‘My preferred regulatory regime’: Harvard prof offers details on proposed homeschool ban

The Harvard Law professor who recently made headlines for suggesting a government ban on homeschooling is not backing down.

In a recent interview, she detailed her “preferred” plan for placing “burden of justification” on parents for homeschooling their own children.

The controversial Harvard Law professor who called for a ban on homeschooling is making the rounds yet again to clarify her statements, and offer proposed policies as to how to practically prevent parents from educating their children at home.

Elizabeth Bartholet raised eyebrows in April when she publicly proposed a government ban on the “authoritarian” practice of homeschooling as parents across America were being forced to transition to various forms of at-home education due to the government's response to the coronavirus outbreak. 

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She later doubled-down on her statements, saying that her proposed plan involved a “radical transformation of the homeschooling regime,” where parents would have to “demonstrate that they have a legitimate reason to homeschool,” as well as that they are “qualified to provide an adequate education” and that such an education would be “comparable in scope” to that of public schools.

Now, in a recent interview, Bartholet has gone into more extensive detail about what such a plan actually entails, speaking of a “burden of justification” that would be placed upon parents to “demonstrate that they actually have the capacity to provide an adequate education at home.”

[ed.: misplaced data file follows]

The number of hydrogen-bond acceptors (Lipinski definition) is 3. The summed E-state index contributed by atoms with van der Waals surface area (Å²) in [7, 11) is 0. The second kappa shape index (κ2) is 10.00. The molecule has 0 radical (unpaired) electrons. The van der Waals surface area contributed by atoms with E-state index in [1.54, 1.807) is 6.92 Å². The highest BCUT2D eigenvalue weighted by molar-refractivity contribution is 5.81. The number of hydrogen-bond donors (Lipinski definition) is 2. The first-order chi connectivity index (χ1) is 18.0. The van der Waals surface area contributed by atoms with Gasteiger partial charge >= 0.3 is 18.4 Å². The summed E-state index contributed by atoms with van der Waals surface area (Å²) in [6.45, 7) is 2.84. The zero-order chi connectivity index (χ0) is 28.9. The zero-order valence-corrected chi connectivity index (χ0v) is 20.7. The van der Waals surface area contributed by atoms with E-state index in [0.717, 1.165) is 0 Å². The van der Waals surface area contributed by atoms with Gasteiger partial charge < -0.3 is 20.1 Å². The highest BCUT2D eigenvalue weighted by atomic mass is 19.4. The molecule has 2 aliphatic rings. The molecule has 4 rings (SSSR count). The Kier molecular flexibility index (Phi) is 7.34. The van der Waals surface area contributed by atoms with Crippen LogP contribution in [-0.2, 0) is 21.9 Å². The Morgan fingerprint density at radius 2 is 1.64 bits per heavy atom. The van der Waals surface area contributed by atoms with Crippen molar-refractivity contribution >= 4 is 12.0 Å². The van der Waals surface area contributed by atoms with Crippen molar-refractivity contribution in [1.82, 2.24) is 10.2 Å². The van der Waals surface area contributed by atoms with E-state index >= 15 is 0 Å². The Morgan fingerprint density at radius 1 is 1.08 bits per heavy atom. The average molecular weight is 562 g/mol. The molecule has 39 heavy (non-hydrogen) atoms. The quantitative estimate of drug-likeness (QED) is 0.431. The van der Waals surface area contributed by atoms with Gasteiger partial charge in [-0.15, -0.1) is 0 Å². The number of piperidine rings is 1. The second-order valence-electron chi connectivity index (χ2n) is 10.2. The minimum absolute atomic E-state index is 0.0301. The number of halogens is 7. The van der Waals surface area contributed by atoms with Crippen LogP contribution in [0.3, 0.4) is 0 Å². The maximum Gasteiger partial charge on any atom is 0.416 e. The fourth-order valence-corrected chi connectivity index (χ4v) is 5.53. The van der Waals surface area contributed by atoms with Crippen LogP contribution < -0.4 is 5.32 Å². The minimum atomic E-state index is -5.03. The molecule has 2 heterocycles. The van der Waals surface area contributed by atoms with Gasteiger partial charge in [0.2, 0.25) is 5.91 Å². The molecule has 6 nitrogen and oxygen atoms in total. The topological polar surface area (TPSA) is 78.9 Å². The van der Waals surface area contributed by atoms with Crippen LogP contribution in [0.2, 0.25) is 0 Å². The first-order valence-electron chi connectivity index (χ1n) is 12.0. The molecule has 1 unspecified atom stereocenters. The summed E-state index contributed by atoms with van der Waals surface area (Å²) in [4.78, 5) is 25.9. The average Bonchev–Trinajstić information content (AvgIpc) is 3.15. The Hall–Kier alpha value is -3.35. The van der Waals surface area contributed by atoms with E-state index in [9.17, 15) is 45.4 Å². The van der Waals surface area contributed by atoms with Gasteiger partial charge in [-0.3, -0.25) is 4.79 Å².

“That doesn’t mean as an absolute matter that they would have a high school degree or a college degree, but if they don’t have a high school degree, then I think they need to demonstrate why even if they haven’t had much of an education themselves, they’re going to be capable of providing their kids an adequate education,” Bartholet went on.

[RELATED: Harvard prof wants government to ban 'authoritarian' practice of homeschooling]

Bartholet went on to denounce the concept of parents having an absolute right to withdraw their children from public schools, saying that they should be forced to provide a “reason that they think they’ll do better by their kids’ education."

In addition to having to provide the state with an adequate “reason” for homeschooling their own children, Bartholet says that parents should be required to “make a commitment to teaching the broad range of subjects” that “our state commissioners of education consider the minimum that children should learn.”

The professor went on to explain that even parents approved to homeschool by the state should be required to teach the same curriculum to their children that they would learn in a state-funded school. 

“I think that you know, roughly speaking, the public school curriculum ought to be something that homeschooling parents are willing to commit to, and demonstrate that they are able to teach.”

"So ‘presumptive ban’ simply means shifting the burden of justification to parents,” Bartholet clarified, before adding that “even for parents who are homeschooling in my preferred regulatory regime,” kids should still be required “some exposure to the public schools' environment.”

“There would be different ways to do this,” said Bartholet, “but they should perhaps take a course or two every year at the public school, and engage in some extracurricular activities." The professor says this is necessary because “children have a right to be exposed to views and values other than those of their parents, and there is no way to guarantee that if 24/7 those kids are at home.”

“Even if the parents do have the credentials to teach, and even if they do commit to teaching the public school curriculum, and even if their kids can pass some tests about civics or history, I still think those children need and deserve some exposure to other kids,” she added.

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